Genetic Mutations in Men or Women May Increase Risk of Pre-Eclampsia
Research detailed in this month’s Journal of Medical Genetics suggests that genetic mutations in men and women may contribute to the increased likelihood of developing pre-eclampsia, a potentially life-threatening pregnancy complication that usually occurs after the first 20 weeks of pregnancy. This study presents the first research data linking genetic mutations in men to pre-eclampsia. Also referred to as toxemia of pregnancy, pre-eclampsia refers to unusually high blood pressure in pregnant women that reduces the amount of oxygen, blood, and nutrients delivered to the fetus through the placenta. Researchers believe that oxygen molecules, which have not been neutralized by the body, may damage the cells of the placenta causing it not to develop fully and lead to pre-eclampsia. A detoxification enzyme called GSTP1-1 controls this neutralization, and pre-eclampsia is more common when the gene that triggers GSTP1-1 production is mutated in pregnant women or their male partners. Researchers suggest that couples at high risk for pre-eclampsia undergo DNA testing and may benefit from pre-conception genetic counseling.
While more research is needed to further understand the role genetics plays in the development of pre-eclampsia, this complication is of grave concern as it affects an estimated five percent of all pregnancies and can be potentially fatal to women. Risk factors for women in developing pre-eclampsia include a history of high blood pressure, kidney disease, diabetes, or pre-eclampsia in the family. Women who smoke, are older than forty, are obese, or are malnourished also pose greater risk as well as pregnant teenagers and women expecting multiple births. Signs of pre-eclampsia include rapid weight gain, swelling of the face or arms, headaches, vision changes, and abdominal pain. Concerns should be taken seriously as pre-eclampsia can lead to seizures, kidney damage, anemia, liver damage, and problems with blood clotting and spontaneous uncontrollable bleeding in women. Pre-eclampsia may also compromise the health of newborns.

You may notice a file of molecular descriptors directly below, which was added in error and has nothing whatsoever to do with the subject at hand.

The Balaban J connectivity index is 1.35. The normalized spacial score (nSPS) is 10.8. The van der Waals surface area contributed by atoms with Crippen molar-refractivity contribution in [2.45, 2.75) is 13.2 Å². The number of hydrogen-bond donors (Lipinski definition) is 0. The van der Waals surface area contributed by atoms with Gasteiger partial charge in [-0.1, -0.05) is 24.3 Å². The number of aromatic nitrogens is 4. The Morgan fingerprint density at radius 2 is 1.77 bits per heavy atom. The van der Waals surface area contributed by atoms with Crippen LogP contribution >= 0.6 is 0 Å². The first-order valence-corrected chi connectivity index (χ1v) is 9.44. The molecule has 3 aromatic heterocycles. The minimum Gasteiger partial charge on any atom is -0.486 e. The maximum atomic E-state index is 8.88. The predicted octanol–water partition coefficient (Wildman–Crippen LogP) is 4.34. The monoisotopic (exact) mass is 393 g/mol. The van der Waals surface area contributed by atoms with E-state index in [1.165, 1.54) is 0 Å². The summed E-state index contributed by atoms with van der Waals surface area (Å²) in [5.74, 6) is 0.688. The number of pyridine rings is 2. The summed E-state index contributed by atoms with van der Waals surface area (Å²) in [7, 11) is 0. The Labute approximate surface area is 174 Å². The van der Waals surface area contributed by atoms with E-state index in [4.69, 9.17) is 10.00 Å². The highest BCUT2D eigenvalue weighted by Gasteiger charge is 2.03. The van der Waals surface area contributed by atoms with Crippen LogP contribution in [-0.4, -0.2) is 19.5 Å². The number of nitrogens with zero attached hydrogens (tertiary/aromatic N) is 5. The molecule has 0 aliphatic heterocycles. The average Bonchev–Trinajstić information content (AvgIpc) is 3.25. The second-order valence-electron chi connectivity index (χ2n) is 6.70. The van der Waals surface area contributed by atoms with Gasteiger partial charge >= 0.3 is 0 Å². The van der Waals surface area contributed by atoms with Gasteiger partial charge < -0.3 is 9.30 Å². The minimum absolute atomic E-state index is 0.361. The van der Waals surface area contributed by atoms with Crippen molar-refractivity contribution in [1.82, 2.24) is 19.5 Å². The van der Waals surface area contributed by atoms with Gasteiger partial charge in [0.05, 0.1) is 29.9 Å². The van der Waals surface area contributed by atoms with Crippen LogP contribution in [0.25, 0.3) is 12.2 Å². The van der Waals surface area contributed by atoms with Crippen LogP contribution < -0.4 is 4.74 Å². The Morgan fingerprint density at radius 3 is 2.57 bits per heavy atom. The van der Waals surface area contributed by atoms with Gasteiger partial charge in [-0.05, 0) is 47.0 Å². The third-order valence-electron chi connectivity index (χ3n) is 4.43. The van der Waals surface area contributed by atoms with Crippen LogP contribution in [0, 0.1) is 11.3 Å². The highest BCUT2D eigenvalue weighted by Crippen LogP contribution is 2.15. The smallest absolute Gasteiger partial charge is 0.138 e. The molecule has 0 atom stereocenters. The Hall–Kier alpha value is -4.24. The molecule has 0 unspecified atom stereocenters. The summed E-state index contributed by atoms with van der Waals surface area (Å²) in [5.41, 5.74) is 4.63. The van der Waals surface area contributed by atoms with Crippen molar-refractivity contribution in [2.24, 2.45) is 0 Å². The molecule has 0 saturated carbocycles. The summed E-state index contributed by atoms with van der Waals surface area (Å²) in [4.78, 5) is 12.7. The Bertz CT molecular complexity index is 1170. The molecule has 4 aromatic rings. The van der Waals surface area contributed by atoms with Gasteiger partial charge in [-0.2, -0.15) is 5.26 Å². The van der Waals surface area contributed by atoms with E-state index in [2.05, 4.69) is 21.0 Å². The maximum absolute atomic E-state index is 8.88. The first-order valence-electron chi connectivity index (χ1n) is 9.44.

Media Resources: Reuters Health, 1/7/02; WebMD, 2001
8/28/2015 Alaska Court Protects Abortion Access for Low-Income Women - The Alaska Superior Court struck down a state law yesterday that would have severely limited abortion access for low-income women in Alaska.
The state's Superior Court also struck down a Department of Health and Social Services regulation that placed narrow specifications on Medicaid coverage for abortions, requiring that Medicaid-funded abortions be determined by a physician to be "medically necessary." Last year, the Center for Reproductive Rights, the American Civil Liberties Union, and Planned Parenthood sued on behalf of the Planned Parenthood of the Great Northwest, claiming that the narrow definition of "medically necessary" arbitrarily established conditions designed to restrict the ability of low-income women to access abortion services.
The law was temporarily blocked last July by an Alaskan state court judge.
Superior Court Judge John Suddock ordered yesterday that the state be blocked from implementing this regulation, ruling that it placed an undue burden on low-income women seeking abortion services in Alaska.
"By providing health care to all poor Alaskans except women who need abortions, the challenged regulation violates the state constitutional guarantee of 'equal rights, opportunities, and protection under the law'," the ruling read.
"We applaud the superior court for striing down these cruel restrictions on women's health and rights that violate the Alaska Constitution," said Chris Charbonneau, CEO of Planned Parenthood of the Great Northwest and the Hawaiian Islands. . . .
8/26/2015 Saudi Women Prepare to Vote for the First Time - The fight for gender equality is making slow but notable progress in Saudi Arabia, where women will be allowed to vote for the first time in upcoming December elections.
This shift in Saudi law came in 2011, when a royal decree announced that women would be allowed to vote and run in local elections beginning in December of 2015. . . .